Mattis makes surprise Kabul visit

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U.S. Defence Secretary Jim Mattis arrived in Kabul in an unannounced visit, Tom Gresback, the spokesman of U.S. and NATO's Resolute Support mission in Afghanistan, told newsmen.

The Taliban has said it will talk to the United States, but not the Western-backed Afghan government the insurgents see as illegitimate.

Mattis said we shouldn't expect peace moves from the Taliban en masse, but that some might be open to talks.

Mattis said he's seen initial indications that there have been changes in Pakistan's behavior but that he wants to use the trip to find out more.

He said: "Right now, we want the Afghans to lead, and provide the substance of the reconciliation effort".

He flew into the war-torn city two weeks after Afghan President Ashraf Ghani unveiled a plan to open peace talks with the Taliban.

The US has a renewed focus on Afghanistan after years of drawdowns under former US president Barack Obama, and talk by top US generals of "not winning" and a "stalemate" in the seemingly intractable conflict.

"It has been a game-changer because it has forced every actor to re-examine their assumptions", he said.

Western diplomats and officials in Kabul say contacts involving intermediaries have been underway with the aim of agreeing on ground rules and potential areas of discussion for possible talks with at least some elements in the Taliban.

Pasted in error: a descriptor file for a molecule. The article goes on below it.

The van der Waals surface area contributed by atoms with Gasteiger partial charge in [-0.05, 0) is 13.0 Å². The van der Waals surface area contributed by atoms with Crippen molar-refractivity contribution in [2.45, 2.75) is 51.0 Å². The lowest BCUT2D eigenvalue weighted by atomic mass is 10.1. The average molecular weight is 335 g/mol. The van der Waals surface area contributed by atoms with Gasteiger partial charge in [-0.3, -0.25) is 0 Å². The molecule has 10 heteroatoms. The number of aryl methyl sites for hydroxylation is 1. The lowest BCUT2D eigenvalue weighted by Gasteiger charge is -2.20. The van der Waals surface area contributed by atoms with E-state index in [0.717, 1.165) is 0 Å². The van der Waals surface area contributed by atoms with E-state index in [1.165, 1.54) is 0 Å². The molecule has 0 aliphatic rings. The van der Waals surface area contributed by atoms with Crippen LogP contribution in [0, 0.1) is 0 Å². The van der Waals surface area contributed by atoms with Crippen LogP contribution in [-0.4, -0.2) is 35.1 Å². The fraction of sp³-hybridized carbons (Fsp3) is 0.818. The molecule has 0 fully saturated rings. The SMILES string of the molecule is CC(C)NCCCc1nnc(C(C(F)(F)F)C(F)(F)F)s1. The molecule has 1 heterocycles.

However, the insurgents, who seized a district center in western Afghanistan earlier this week, have given no public sign of accepting Ghani's offer, instead issuing several statements suggesting they meant to keep fighting.

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"In other words, it may not be that the whole Taliban comes over in one fell swoop", he stated.

Speaking to reporters on the plane, Mattis reiterated that the United States defines victory in Afghanistan as political reconciliation, not a military victory. Put another way - the aim is to convince the insurgents they can not win on the battlefield, thus driving them to reconcile with the Afghan government.

Ghani recently offered the Taliban recognition as a political party, freeing of their prisoners and removal of sanctions in return for end to fighting, shunning ties with foreign terrorists and respecting the Afghan Constitution.

Mattis says the uptick in Taliban attacks on civilians show the insurgency can not gain more territory.

They said that while Afghan forces are getting better, the Taliban is likely to threaten Afghan stability in 2018.

They have offered to talk directly to the United States about a possible peace agreement.

Mattis was speaking to reporters before landing in Kabul for an unannounced visit there during an global trip.

Mattis has said that the USA goal is to enable Afghan forces to weaken the Taliban to the point where the Afghans can manage their own security.

Reconciliation, Mattis said, was "almost an equal priority of my interest going in".